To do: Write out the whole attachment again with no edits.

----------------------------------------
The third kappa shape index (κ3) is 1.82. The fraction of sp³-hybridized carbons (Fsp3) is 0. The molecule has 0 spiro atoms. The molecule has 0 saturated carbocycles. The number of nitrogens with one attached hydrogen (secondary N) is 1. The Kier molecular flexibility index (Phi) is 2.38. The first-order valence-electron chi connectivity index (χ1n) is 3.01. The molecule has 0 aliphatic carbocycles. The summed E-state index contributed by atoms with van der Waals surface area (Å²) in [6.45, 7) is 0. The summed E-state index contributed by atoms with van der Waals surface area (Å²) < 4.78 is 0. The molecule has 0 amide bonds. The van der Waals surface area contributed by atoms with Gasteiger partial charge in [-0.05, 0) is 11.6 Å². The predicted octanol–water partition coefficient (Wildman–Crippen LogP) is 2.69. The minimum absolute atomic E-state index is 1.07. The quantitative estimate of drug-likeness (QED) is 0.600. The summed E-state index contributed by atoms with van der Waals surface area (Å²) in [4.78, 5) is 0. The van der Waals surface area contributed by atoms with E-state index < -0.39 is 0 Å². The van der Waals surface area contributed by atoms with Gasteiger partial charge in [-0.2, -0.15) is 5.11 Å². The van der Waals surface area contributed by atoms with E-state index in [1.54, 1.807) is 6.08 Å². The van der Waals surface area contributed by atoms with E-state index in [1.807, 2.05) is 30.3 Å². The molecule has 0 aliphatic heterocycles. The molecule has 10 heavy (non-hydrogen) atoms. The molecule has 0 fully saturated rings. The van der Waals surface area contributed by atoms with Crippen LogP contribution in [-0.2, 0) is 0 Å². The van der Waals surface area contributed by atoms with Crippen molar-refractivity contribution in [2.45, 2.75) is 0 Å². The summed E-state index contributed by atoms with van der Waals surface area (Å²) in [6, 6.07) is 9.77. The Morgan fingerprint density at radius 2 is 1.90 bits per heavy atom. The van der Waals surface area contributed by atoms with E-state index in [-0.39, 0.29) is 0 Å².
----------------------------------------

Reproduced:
The third kappa shape index (κ3) is 1.82. The fraction of sp³-hybridized carbons (Fsp3) is 0. The molecule has 0 spiro atoms. The molecule has 0 saturated carbocycles. The number of nitrogens with one attached hydrogen (secondary N) is 1. The Kier molecular flexibility index (Phi) is 2.38. The first-order valence-electron chi connectivity index (χ1n) is 3.01. The molecule has 0 aliphatic carbocycles. The summed E-state index contributed by atoms with van der Waals surface area (Å²) in [6.45, 7) is 0. The summed E-state index contributed by atoms with van der Waals surface area (Å²) < 4.78 is 0. The molecule has 0 amide bonds. The van der Waals surface area contributed by atoms with Gasteiger partial charge in [-0.05, 0) is 11.6 Å². The predicted octanol–water partition coefficient (Wildman–Crippen LogP) is 2.69. The minimum absolute atomic E-state index is 1.07. The quantitative estimate of drug-likeness (QED) is 0.600. The summed E-state index contributed by atoms with van der Waals surface area (Å²) in [4.78, 5) is 0. The van der Waals surface area contributed by atoms with E-state index < -0.39 is 0 Å². The van der Waals surface area contributed by atoms with Gasteiger partial charge in [-0.2, -0.15) is 5.11 Å². The van der Waals surface area contributed by atoms with E-state index in [1.54, 1.807) is 6.08 Å². The van der Waals surface area contributed by atoms with E-state index in [1.807, 2.05) is 30.3 Å². The molecule has 0 aliphatic heterocycles. The molecule has 10 heavy (non-hydrogen) atoms. The molecule has 0 fully saturated rings. The van der Waals surface area contributed by atoms with Crippen LogP contribution in [-0.2, 0) is 0 Å². The van der Waals surface area contributed by atoms with Crippen molar-refractivity contribution in [2.45, 2.75) is 0 Å². The summed E-state index contributed by atoms with van der Waals surface area (Å²) in [6, 6.07) is 9.77. The Morgan fingerprint density at radius 2 is 1.90 bits per heavy atom. The van der Waals surface area contributed by atoms with E-state index in [-0.39, 0.29) is 0 Å².